(Formerly Family Law II; Child, Family and the State) This course examines a host of issues confronting today's modern families. For example, we will discuss how to define family - including marriage and parenthood - in the 21st century. Some specific topics include: defining family for distribution of "family" benefits; balancing work and family; paternity; domestic violence; child abuse and neglect; surrogacy; adoption; and artificial insemination. Students may take Family Law: Child, Family, and State and Family Law: Marriage & Divorce in any order or at the same time.
  • Law and Gender
    (Formerly DCL 386) This course will concern itself with aspects of the following: protective labor legislation, employment discrimination, sex role discrimination in the law of the family, women and the criminal law, the right of women to equal educational opportunity and the right to choose whether to bear children. A short paper will be assigned on a topic dealing with present and proposed legislation affecting the status of women. There will be a consideration of the theoretical and legal issues associated with the category of gender.
  • Problem-solving in Property
    Using a problem format, the course will review major property topics including: estates, easements, covenants, adverse possession, conveyances, recording statutes, and mortgages. The course is recommended to students who want to improve their mastery of material covered in the first-year Property course. Only graduating third year students are eligible to enroll in this course. 
  • Property
    (Formerly DCL 113) This is a survey course of the fundamentals of property law. Possessory interests of real and personal property including findings, bailments and adverse possession are discussed and analyzed. Topics also include future interests, concurrent ownership, lease holds, transfers of land and land use controls.

Massachusetts

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Law Review Articles

Commentary, In Re T.S.J. Redux, Feminist Judgments: Family Law Rewritten (Rachel Rebouche ed. Forthcoming 2019).

Johnson v. Calvert Redux, Feminist Judgments: Reproductive Justice Rewritten (Kimberly Mutcherson ed. forthcoming 2019)

Procreative Liberty For a Price: Single Mothers of Choice, (work in progress).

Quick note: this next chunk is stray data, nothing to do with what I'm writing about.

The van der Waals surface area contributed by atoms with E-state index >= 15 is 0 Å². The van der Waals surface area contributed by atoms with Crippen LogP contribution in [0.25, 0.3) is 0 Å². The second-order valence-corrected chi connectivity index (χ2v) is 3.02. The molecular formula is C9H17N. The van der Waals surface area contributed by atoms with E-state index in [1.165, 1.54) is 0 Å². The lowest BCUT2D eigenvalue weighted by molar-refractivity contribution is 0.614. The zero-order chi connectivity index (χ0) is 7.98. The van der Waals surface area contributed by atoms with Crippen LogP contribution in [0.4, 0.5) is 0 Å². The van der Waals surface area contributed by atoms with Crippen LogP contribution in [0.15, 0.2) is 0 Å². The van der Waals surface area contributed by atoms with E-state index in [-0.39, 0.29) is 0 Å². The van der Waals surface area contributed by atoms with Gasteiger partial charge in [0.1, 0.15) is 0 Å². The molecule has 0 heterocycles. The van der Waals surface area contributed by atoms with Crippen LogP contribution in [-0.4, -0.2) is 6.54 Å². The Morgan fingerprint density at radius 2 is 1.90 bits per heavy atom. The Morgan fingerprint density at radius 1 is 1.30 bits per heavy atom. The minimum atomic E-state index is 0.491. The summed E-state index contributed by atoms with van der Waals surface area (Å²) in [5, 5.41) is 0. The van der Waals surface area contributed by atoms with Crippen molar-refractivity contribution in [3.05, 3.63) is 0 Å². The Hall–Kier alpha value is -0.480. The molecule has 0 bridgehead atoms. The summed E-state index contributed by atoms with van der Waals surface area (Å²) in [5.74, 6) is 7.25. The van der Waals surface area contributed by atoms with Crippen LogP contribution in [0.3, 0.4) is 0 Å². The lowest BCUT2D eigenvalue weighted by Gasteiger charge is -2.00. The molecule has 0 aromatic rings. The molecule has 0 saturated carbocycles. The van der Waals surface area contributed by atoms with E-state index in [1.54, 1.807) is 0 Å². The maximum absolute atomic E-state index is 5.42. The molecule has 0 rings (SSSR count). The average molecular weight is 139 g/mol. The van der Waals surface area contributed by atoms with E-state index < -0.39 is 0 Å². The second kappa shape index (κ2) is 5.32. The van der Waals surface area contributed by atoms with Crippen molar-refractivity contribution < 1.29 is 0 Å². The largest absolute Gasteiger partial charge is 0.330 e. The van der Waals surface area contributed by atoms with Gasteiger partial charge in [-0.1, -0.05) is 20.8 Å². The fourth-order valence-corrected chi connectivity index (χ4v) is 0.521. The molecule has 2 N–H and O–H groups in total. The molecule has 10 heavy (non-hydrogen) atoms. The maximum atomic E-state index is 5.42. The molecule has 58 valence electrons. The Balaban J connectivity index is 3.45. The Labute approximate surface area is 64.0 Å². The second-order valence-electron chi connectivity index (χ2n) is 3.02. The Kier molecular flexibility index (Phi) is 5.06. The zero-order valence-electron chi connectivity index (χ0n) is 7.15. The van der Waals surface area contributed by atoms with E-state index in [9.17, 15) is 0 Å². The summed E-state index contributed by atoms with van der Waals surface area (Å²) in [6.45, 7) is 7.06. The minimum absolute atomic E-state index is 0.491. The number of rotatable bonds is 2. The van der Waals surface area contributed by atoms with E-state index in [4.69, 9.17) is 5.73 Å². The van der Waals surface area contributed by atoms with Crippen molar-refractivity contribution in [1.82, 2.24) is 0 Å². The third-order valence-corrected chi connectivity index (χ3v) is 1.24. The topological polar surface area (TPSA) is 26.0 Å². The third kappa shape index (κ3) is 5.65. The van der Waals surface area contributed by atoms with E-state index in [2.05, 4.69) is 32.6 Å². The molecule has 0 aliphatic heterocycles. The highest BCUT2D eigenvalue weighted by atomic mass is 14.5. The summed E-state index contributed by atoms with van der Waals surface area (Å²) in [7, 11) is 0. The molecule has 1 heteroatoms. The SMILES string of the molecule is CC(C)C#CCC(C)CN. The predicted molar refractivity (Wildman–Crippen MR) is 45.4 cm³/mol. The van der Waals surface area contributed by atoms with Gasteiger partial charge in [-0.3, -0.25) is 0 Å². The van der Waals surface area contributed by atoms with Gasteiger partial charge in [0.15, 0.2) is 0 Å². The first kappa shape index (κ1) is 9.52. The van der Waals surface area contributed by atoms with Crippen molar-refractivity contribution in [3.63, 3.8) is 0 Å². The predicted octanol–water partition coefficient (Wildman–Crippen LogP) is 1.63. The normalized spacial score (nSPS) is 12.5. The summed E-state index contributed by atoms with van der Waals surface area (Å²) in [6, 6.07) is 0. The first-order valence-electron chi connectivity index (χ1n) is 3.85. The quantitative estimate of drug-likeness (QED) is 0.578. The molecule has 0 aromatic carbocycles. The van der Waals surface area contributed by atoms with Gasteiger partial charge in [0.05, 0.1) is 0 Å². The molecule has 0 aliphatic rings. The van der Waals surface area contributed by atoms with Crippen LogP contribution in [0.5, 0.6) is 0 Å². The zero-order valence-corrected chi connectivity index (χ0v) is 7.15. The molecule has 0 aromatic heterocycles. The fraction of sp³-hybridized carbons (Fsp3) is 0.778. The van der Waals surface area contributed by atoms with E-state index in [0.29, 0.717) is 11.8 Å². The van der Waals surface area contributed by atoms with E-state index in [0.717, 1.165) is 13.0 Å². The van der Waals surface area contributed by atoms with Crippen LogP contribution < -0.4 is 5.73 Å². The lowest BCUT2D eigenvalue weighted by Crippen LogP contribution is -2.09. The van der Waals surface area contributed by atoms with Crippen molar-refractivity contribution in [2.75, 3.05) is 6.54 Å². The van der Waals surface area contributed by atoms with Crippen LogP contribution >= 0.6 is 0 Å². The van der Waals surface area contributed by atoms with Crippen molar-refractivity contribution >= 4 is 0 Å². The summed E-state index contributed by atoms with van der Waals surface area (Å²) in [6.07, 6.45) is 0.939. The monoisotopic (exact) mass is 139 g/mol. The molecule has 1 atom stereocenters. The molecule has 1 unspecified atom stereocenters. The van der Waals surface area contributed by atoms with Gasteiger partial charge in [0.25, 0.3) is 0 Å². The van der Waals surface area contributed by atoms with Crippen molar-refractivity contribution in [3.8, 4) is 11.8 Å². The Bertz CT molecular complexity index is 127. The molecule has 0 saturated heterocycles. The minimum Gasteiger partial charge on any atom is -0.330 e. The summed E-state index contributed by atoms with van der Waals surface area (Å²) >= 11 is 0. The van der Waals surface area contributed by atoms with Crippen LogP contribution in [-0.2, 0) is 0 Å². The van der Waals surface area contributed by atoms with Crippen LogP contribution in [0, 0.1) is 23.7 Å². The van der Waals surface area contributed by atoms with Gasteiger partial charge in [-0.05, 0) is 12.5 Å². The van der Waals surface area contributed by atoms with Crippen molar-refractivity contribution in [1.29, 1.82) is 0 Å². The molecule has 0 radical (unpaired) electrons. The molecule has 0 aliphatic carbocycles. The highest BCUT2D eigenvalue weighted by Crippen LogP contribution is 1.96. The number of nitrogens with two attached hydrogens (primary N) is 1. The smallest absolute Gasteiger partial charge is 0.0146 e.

Parental Parity: Intentional Parenthood’s Promise, 64 Buff. L. Rev. 465 (2016)

Introduction: In Search of Equality in Family Law, 2013 Mich. St. L. Rev. 933 (2014).

Intentional Parenthood’s Influence: If Procreative Autonomy Includes the Right not to Parent, Then Should Federal Paternity Establishment Policy Be Changed?, 20 Amer. U. J. of Gender, Social Policy, & the Law 489 (2012).

Overcoming the Marital Presumption, 50 Fam. Ct. Rev. 289 (2012).

More Parents, More Money: Reflections on the Financial Implications of Multiple Parentage, 16 Cardozo Journal of Law & Gender 217 (2010).

Why Just Two? Disaggregating Traditional Parental Rights and Responsibilities to Recognize Multiple Parents, 9 Journal of Law & Family Studies 309 (2007).

Procreation through ART: Why the Adoption Process Should Not Apply, 35 Cap. U. L. Rev. 399 (2006) (symposium).

My Two Dads: Disaggregating Biological and Social Paternity, 38 Arizona State L. J. 809 (2006).

Applying Intent-Based Parentage Principles to Nonlegal Lesbian Coparents, 25 N. Ill. U. L. Rev. 433 (2005) (symposium).

When Daddy Doesn’t Want to be Daddy Anymore: An Argument Against Paternity Fraud Claims, 16 Yale J. L. & Feminism 193 (2004).

Micah Has One Mommy and One Legal Stranger: Adjudicating Maternity for Nonbiological Lesbian Coparents, 50 Buff. L. Rev. 341 (2002).

Shorter Works

Letters: How Many Parents, N.Y.Times, February 2, 2010, at A23 (letter).

Letters: The Complex Parenting Network, N.Y. TIMES, Jul. 23, 2007, at A22 (letter).

Book Review, 8 B.U. Pub. Int. L.J. 579 (1999) (reviewing Timothy C. Shiell, Campus Hate Speech on Trial (1998)).